The celebration of the International Women’s Day may even be more relevant today than it was in 2011 when the Istanbul Convention against violence had been opened for signatures. The lack of Hungarian ratification makes one wonder about questions of Hungarian feminism today – and historically.
Currently, 364 days of the year can be considered men’s day in Hungary, just as in overall throughout the world: by today, structural inequalities have decreased, but they have not at all ceased to exist. Differences in the workplace, salaries and wages and everyday treatment are still apparent. We have written about Hungarian women at the forefront of history, and others who paved the way for future generations. Now it is time to take a look at feminism from a historical perspective.
Feminism seems like a curse-word in Hungary at times, though the majority usually does not even know what the term exactly means. It is to acknowledge the systematic and structural disadvantages that women suffer solely based on gender. In Hungarian social history, contrary to other countries, there were no real suffragette movements for women’s rights. Instead, we can differentiate forerunners precluding their own era regarding feminism.
Blanka Teleki and Klára Leövey are considered as the main figures of the history of Hungarian feminism: they were both engaged with the enhancement of women’s active role in society and the idea of a girls’ school. The foundations of the school were laid before the revolution despite serious lack of support both from family and the society.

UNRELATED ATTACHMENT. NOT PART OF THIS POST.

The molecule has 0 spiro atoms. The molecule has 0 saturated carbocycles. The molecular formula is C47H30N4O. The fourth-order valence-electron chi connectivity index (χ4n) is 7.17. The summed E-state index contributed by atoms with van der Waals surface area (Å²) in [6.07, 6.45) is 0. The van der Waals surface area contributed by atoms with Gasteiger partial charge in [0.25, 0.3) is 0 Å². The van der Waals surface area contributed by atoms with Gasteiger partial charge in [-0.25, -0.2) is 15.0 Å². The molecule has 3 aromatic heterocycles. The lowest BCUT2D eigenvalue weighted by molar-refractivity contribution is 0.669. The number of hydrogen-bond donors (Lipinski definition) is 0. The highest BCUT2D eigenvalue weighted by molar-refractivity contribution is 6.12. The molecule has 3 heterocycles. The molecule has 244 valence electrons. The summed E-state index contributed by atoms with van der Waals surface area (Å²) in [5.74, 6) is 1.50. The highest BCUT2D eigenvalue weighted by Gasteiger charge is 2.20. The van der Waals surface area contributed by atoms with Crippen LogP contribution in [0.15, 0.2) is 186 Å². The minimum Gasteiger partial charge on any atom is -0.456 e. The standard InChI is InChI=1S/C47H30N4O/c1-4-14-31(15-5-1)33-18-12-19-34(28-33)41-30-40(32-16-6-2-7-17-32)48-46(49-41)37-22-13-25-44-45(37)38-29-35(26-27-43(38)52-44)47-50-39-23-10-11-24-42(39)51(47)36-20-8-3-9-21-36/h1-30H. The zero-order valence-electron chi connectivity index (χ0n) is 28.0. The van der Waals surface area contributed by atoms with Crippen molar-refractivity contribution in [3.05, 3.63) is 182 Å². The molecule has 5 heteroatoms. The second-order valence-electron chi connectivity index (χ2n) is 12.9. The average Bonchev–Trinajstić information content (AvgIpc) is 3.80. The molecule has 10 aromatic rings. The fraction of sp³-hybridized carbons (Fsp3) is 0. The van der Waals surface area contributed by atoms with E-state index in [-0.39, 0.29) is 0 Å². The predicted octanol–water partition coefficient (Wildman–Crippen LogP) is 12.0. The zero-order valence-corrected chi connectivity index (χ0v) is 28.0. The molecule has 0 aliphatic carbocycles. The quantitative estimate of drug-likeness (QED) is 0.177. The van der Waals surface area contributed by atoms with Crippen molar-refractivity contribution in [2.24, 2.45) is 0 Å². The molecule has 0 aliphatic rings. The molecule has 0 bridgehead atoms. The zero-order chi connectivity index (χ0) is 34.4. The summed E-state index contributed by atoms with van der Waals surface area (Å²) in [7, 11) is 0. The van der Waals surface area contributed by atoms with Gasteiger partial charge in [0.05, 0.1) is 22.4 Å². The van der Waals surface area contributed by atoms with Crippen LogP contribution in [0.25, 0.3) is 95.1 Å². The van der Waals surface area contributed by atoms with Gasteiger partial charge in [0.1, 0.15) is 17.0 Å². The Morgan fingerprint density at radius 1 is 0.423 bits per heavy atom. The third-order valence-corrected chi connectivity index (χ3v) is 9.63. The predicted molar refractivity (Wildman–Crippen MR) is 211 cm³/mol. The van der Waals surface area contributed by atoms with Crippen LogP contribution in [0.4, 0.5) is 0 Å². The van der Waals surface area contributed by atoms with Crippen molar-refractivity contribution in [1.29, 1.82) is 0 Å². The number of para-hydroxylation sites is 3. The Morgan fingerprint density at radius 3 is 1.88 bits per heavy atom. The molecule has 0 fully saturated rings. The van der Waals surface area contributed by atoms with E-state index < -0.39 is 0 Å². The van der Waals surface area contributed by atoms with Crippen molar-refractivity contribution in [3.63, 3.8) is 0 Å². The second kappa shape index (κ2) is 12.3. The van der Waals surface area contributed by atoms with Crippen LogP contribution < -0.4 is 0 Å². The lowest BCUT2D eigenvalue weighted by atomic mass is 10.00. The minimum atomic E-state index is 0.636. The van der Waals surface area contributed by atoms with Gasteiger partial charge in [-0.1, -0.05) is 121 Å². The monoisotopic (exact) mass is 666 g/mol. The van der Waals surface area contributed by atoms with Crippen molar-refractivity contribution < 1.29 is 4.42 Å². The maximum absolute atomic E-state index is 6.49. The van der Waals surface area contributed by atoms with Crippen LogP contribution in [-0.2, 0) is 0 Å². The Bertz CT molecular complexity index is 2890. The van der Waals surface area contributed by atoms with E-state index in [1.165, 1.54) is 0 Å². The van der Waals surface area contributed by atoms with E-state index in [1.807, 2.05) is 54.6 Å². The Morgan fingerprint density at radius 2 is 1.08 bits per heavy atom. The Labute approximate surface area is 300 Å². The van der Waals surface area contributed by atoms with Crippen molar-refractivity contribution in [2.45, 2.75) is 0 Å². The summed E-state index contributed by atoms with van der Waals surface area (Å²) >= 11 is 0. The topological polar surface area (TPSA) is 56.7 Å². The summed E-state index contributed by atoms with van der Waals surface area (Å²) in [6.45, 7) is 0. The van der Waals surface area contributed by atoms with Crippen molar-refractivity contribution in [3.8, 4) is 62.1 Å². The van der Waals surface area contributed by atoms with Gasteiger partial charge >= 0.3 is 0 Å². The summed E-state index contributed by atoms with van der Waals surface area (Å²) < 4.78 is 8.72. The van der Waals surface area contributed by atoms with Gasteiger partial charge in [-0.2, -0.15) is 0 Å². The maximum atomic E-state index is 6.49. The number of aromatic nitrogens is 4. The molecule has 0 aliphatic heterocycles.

The women were sentenced to 5 and 6 years in prison, following which they emigrated abroad without knowing that their common goal – an education policy for girls – is about to become reality, led by the 1868 education policy reform.
Following the Austro-Hungarian Compromise in 1867, the first Hungarian girls’ high school was established by Pálné Veres, another significant figure of Hungarian feminism. From that on, the main goal of these movement-like communities was to stabilise women’s position in education, and of course, their right to vote.
Women’s right to vote was eventually reached – although partially – in 1918, following a line of heated debates.
The possibility of women in duty in every segment, articulated after 1945 during the existing socialism in Hungary has led to ambiguous results regarding women’s emancipation. Although it rightfully enabled women to work, it was only a measure of propaganda causing women to do double-work: both work as profession and house-work. In 1980, an agreement about the prohibit of women’s discrimination was announced.
It is hard to navigate in a society which is living „the feminist spring” and a new offspring of neo-conservativism at the same time. The view that women’s place is in the kitchen is reinforced by populist and right-wing politicians, causing a struggle in women’s everyday lives.
The lack of Hungarian ratification of the Istanbul Convention against violence is at least worrying concerning the government’s views on feminism and women’s right.
Topics such as the right to abortion, equal payment, violence and abuse against women in- and outside of the family and structural differences are high on politicians’ and social thinkers’ agenda.
Although it is true that these differences have decreased to some extent – for instance, with regards to salary – they have not ceased to exist.